Having a credit card is not an unusual task for everyone. However, it is relatively difficult for those applying for the first card. So, how to apply for a credit card and get it quickly? Check out the article below for a helpful guide from Hanfincal.
1. What information do you need to get a credit card?
1.1. Personal information
When applying for a credit card, you have to provide personal information to the credit card issuer. Please make sure that the following information is complete and accurate:
- Personal data: full name or date of birth.
- Citizenship: the US or other countries.
- Residential address: your current home address and how long you’ve lived there.
- Individual Taxpayer Identification Number (ITIN) or Social Security Number (SSN).
- Contact information: a valid email address and a phone number.
1.2. Income information
Your income information will assist the credit card issuer to determine how much to approve for your credit limit. As a result, if you have any source of income, please list it accurately and honestly; if your income level meets the requirements, you will most likely be granted a high credit limit. Here is the information you must provide to demonstrate that you have a stable source of income:
- Your occupation: Provide your title, field, and whether you work full-time or part-time.
- Employer information: Give the name and contact information of your current employer.
- Income sources: Include information about your annual income before taxes and any additional income you may receive, such as benefits or child support.
- Self-employed situation: You may be required to provide your previous year’s income tax returns to verify your income.
1.3. Financial information
Aside from your income, your financial information is important in determining the amount of your credit limit. This is the most compelling evidence to support your claim that you can afford to repay credit card loans. The following information will be required from you:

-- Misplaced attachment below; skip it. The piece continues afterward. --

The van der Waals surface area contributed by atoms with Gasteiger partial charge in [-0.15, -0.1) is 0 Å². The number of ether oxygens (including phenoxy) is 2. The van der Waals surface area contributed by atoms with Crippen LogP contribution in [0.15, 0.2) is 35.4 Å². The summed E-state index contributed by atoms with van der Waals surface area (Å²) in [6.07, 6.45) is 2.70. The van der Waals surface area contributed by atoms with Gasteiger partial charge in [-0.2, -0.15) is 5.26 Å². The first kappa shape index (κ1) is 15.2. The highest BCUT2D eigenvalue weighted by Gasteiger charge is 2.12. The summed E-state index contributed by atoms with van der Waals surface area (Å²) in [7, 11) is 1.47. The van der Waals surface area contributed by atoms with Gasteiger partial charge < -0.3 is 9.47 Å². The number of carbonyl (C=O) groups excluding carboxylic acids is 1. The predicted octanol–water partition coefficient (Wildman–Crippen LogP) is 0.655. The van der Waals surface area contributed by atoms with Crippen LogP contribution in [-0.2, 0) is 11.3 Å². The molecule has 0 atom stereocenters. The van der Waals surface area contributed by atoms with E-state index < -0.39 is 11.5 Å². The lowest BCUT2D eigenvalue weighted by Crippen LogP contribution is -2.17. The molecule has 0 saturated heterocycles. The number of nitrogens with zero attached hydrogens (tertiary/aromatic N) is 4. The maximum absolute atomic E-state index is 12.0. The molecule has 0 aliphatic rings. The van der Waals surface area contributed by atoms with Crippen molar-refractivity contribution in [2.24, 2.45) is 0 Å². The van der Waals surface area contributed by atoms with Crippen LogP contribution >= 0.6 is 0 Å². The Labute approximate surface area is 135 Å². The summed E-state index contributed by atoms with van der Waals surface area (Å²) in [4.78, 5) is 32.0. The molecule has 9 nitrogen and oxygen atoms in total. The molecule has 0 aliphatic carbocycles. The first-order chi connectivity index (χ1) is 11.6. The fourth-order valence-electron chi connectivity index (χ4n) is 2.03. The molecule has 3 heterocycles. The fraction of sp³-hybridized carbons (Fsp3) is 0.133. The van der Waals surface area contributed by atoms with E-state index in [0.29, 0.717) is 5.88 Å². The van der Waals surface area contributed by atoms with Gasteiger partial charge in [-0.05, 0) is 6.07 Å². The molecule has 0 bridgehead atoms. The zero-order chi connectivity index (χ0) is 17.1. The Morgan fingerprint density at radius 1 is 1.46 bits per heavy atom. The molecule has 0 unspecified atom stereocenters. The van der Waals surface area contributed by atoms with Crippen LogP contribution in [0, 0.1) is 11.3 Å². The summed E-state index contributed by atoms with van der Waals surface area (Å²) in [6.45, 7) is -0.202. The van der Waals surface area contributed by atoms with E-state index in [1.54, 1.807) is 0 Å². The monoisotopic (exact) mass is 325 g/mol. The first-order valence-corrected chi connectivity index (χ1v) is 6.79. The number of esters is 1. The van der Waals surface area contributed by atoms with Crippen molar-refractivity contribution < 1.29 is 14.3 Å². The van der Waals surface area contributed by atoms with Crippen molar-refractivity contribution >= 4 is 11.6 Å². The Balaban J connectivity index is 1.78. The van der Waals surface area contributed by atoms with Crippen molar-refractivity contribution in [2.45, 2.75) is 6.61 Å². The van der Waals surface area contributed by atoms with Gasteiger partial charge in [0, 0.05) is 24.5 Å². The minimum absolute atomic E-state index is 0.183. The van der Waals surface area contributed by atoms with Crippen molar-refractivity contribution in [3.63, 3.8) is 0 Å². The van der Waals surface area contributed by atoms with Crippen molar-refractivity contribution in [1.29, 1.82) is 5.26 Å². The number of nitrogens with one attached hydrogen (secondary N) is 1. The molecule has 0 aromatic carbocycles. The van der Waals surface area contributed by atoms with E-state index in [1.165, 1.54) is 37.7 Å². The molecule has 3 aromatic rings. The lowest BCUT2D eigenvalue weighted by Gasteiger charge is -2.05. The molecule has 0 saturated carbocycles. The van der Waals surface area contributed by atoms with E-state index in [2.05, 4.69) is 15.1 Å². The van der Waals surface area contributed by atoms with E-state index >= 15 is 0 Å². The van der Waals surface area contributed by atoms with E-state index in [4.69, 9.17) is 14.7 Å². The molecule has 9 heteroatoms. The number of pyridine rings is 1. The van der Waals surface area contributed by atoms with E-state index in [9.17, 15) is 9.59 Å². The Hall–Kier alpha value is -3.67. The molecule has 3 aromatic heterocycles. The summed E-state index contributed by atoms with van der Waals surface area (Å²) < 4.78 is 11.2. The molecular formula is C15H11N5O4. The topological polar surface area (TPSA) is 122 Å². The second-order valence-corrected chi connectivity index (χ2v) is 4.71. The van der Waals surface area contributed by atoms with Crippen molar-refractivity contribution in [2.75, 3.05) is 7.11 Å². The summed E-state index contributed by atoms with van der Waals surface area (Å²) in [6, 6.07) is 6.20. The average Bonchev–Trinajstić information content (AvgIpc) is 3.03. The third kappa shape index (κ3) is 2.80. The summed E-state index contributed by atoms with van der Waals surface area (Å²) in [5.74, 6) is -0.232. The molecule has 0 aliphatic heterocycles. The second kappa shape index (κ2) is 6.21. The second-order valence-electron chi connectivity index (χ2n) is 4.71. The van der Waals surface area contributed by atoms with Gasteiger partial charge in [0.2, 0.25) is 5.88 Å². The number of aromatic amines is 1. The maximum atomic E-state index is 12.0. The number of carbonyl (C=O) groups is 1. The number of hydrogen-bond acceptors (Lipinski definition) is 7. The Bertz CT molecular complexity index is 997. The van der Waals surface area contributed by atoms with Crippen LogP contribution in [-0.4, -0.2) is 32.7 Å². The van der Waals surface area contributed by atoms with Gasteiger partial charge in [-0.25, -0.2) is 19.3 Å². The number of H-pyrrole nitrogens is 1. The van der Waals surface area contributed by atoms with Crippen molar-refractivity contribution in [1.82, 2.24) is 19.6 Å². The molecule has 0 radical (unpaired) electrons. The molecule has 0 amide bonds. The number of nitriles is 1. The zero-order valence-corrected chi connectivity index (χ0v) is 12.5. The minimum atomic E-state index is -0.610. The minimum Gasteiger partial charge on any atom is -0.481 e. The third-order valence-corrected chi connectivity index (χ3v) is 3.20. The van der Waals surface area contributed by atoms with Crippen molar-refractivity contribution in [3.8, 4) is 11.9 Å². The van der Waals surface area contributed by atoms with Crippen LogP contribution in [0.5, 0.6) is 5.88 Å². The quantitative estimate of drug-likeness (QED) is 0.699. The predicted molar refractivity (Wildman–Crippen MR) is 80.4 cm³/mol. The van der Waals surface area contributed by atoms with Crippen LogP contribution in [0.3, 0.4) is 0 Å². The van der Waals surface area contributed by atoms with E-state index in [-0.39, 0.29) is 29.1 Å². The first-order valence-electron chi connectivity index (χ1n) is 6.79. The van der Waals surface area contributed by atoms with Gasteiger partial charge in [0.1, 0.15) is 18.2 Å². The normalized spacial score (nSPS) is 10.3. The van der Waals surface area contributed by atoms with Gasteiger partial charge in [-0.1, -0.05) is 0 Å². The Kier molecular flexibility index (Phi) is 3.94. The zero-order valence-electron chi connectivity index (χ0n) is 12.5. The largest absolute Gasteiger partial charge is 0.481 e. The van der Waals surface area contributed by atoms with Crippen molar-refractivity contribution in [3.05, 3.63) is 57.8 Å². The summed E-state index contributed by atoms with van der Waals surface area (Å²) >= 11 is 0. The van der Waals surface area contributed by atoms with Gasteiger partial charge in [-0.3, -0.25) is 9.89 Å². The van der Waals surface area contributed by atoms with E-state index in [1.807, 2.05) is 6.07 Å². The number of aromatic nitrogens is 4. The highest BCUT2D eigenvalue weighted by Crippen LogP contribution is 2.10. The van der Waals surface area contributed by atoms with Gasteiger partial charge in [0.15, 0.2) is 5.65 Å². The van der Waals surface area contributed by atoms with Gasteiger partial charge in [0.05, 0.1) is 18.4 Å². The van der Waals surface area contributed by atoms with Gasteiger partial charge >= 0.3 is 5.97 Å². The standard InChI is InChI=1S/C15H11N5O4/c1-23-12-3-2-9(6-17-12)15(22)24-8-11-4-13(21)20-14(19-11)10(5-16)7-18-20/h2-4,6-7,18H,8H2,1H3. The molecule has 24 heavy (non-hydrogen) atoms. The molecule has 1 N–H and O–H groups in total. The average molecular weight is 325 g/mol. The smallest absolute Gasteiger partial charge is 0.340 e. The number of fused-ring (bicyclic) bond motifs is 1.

- Assets: Savings, investments, and property are examples of assets.
- Account details: Savings and checking account information, as well as current balances
- Monthly housing payments: Enter the amount of your mortgage or rent payment each month.
- Credit and other bets: Provide your current credit accounts or debts, such as credit cards, personal loans, or car payments.
2. How to apply for a credit card?
You can apply for a Credit Card by following 8 easy steps:
- Check credit card eligibility criteria
- Know your credit score and its meaning
- Choose the right type of credit card
- Learn the terms of a credit card application
- Check for pre-approval
- Choose where to apply for a credit card
- Fill out a credit card application and submit
- Get credit card in your mail
2.1. Check credit card eligibility criteria
- Credit score: If you have a low credit score, it may affect your eligibility.
- Age: To apply for a credit card, you must be 21 years old, according to the official credit card eligibility criteria. If you are 18, you may still be eligible for a credit card if you have permission from your parents or a verifiable source of income.
- Income: This is one of the most important criteria for approving a credit card application. Most credit issuers will require you to be employed and earn a certain amount of money each year.
- Status of residency: permanent resident or citizen of the United States
- Credit history: To apply for most credit cards, you must have a good credit history. However, you can start rebuilding your credit with a secured credit card if you have no credit.
2.2. Know your credit score and its meaning
2.2.1. Breakdown of credit score ranges
A credit score plays the most important role in a credit card issuer’s decision to approve your application. FICO and VantageScore are the two primary credit scoring systems. Here are the credit score ranges for each system.
|Excellent||800 – 850||Excellent||781 – 850|
|Very good||740 – 799||Good||661 – 780|
|Good||670 – 739||Fair||601 – 660|
|Fair||580 – 669||Poor||500 – 600|
|Poor||300 – 579||Very poor||300 – 499|
2.2.2. Check your credit score and report
VantageScores and FICO scores track similarly because they weigh many of the same factors and use the same credit bureau data. AnnualCreditReport.com allows you to request one free annual credit score and credit report from one of the three major credit bureaus: Experian, TransUnion, and Equifax.
Furthermore, some credit card companies provide free access to your FICO or VantageScore through your account. Examine this offer by visiting its website, contacting customer service, or simply exploring your account.
2.3. Choose the right type of credit card
The following are some common types of credit cards that you should not overlook when shopping for one:
- Balance transfer credit cards let you transfer your existing credit card balance to another card with a lower or no interest rate. Furthermore, this type of credit card can assist you in consolidating your existing debt.